However, that is not the whole story. AFC Wimbledon achieved their success in the right way. On the field, year after year they have won the Fair Play award, and off it they have been a model of good management and community involvement. The club is owned by the Dons Trust, a supporters group pledged to retain at least 75% control of the ownership. In 2003 it made the difficult decision to have a share issue in order to buy Kingsmeadow, the ground they share with Kingstonian, a club that is itself in terrible financial trouble and threatened with new asset-stripping owners.

AFC have been looking to return to Merton ever since, and the council has been very co-operative and supportive throughout. The leader of the council, Stephen Alambritis, a qualified football referee, is personally very involved in working with the club to identify a new home in the borough if that is at all possible. AFC have a real commitment to community sport and are well known in the area for their commitment to women’s football and youth football. I have only good things to say about the chief executive, Erik Samuelson. He is a fan first and foremost, and infamously agreed to carry out his full-time duties in return for the nominal sum of one guinea a year, because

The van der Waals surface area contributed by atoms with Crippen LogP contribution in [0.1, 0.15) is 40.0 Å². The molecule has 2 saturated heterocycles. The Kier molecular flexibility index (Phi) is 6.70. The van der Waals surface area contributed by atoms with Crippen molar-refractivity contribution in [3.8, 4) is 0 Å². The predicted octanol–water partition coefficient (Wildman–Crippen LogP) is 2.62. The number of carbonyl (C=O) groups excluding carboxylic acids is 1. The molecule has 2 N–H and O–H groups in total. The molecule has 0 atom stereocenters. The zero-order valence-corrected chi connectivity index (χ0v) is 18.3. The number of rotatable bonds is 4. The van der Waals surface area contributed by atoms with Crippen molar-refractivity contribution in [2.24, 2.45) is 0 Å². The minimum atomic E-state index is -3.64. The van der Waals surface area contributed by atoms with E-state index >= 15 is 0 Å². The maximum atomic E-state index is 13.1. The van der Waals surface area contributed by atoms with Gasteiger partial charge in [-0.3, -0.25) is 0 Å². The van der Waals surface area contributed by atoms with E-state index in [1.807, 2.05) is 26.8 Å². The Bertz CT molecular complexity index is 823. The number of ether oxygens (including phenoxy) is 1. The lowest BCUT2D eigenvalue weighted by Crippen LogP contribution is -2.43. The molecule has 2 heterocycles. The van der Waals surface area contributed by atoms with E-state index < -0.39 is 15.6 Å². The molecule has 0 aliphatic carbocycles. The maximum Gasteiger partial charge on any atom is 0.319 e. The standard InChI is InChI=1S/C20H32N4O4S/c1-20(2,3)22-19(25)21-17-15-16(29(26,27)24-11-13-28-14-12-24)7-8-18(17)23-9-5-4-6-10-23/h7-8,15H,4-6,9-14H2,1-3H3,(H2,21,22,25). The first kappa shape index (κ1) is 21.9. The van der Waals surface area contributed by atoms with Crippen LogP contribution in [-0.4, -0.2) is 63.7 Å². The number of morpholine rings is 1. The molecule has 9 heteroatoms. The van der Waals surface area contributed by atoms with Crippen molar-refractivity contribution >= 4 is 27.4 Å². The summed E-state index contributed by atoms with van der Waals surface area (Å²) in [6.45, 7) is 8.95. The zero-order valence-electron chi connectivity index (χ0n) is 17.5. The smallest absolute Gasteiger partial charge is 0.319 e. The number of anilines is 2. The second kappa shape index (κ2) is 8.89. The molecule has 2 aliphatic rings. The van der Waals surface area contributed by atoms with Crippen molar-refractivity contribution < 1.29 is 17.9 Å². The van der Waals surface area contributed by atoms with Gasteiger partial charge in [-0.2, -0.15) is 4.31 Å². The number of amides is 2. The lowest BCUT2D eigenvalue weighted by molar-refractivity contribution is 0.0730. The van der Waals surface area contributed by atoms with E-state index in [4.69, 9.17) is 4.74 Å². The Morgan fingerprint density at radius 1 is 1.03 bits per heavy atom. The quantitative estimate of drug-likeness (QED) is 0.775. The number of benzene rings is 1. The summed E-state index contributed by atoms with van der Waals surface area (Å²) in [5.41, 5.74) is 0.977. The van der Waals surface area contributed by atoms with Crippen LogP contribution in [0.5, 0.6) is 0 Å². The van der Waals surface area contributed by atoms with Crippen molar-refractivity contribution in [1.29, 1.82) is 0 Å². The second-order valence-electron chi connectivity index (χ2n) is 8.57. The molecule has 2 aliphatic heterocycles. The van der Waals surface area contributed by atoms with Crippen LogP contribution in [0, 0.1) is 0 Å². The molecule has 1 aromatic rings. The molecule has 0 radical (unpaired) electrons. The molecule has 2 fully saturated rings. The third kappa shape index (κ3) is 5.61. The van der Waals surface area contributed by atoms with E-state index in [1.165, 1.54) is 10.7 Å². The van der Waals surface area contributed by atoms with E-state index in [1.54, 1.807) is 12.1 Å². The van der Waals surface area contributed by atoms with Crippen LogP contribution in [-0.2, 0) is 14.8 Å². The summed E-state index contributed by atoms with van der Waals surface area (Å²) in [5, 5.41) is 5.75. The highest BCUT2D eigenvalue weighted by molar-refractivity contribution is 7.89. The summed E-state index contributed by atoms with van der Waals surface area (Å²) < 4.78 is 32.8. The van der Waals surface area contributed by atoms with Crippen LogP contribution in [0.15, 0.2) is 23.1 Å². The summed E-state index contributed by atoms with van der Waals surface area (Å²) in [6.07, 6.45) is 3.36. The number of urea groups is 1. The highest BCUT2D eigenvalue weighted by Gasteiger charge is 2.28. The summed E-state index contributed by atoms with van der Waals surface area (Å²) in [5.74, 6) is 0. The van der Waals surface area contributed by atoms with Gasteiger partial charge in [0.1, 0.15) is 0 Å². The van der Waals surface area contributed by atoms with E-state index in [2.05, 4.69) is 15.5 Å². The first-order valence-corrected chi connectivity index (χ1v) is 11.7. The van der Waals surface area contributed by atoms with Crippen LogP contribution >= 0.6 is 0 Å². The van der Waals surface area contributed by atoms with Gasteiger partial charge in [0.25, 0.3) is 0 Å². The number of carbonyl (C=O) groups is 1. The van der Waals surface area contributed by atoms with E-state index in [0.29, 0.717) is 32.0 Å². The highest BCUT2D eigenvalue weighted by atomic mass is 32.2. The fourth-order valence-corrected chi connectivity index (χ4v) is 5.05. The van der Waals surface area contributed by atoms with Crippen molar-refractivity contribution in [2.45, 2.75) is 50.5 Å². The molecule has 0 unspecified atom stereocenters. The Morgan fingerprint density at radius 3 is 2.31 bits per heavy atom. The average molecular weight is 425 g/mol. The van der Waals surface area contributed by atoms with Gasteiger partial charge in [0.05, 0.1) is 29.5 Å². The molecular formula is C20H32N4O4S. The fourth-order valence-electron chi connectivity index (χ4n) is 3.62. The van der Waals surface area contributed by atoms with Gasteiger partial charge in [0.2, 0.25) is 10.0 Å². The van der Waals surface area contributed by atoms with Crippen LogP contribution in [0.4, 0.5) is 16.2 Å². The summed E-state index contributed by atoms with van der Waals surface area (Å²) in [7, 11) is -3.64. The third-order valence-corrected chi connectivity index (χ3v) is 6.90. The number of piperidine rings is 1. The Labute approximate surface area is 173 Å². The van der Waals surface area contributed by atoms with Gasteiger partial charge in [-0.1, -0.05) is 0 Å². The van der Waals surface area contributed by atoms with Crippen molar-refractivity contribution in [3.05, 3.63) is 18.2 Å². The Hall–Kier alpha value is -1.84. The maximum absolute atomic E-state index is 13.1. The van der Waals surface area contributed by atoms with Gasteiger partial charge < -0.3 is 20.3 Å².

“it sounded posher than a pound”.

He would be the first to say that the club would be nothing without every supporter helping to make it a success and the fans who give up their summers to paint the ground, or spend match days selling programmes or running the car park.

AFC have always been very supportive of the activities that I get involved with in Mitcham and Morden. In 2009 I held a reception for the club here in the House in recognition of its community work, and I remember those people being greeted warmly by many Members. Indeed, back in 2007 when the club was docked 18 points for not knowing that it had to fill out an international transfer form in order to sign a retired player, Jermaine Darlington, from Hackney, 88 MPs joined me in signing an early-day motion about it. Even the then Prime Minister, Tony Blair, told the House:

“it sounds like a daft rule, and someone should change it.”—[Hansard, 21 March 2007; Vol. 458, c. 813.]

AFC have made a big impression, because they have been recognised for their work in our local community. So that brings us up to date.

AFC are an inspiring story of good people doing good things and getting good results, and this is now our opportunity to ensure that clubs such as Wimbledon never have to go through the same thing again. The review of football governance is very much to be welcomed, and the work of the Culture, Media and Sport Committee, in particular, has been incredibly helpful.